Philips Semiconductors' new chip technology will make it possible to manufacture video cameras and mobile phones the size of sugar cubes.

The technology, designed for use in video cameras, means a manufacturer can replace certain image sensors and have most of the remaining circuitry integrated onto the same chip. This eliminates several additional chips and results in an ultra-compact video camera that is less expensive and uses less power than current designs, according to Philips.

The innovation is called SeeMOS, it operates at 3.3 volts, as opposed to the 15 volts required by today's designs based on CCD (Charge Coupled Device) technology, according to Philips.

SeeMOS will allow manufacturers to make video cameras "no thicker than a pencil and about 1cm long", said Chris Schaeffer, Philips Semiconductors' project manager for New Technologies.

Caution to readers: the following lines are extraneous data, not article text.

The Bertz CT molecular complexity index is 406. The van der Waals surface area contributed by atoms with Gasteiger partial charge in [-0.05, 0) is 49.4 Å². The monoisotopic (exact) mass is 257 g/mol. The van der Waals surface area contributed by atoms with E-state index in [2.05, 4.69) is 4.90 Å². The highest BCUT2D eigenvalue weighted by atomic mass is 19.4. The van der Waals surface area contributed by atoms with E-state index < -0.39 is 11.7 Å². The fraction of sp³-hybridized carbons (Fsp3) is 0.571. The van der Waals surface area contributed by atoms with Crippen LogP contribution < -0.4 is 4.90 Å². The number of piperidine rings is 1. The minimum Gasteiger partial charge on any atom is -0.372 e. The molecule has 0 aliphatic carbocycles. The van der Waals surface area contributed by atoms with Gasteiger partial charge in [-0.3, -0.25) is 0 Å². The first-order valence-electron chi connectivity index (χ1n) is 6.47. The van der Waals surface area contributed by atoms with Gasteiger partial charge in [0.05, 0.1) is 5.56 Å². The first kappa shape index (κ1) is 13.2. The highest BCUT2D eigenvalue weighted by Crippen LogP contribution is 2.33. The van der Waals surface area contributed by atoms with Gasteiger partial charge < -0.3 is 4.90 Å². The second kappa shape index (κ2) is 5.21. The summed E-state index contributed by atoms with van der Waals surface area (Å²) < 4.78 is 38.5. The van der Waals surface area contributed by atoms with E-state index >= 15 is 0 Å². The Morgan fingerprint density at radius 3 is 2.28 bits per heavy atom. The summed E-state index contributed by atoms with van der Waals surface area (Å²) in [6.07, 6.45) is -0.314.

The ground-breaking technology opens the doors to a wide range of low-cost, high-volume applications, Schaeffer said. The miniature, low-power chips are ideal for handheld, battery-operated products - such as portable video-phones, he continued.

It's claimed that the new SeeMOS supports a resolution of 640-x-480 pixels.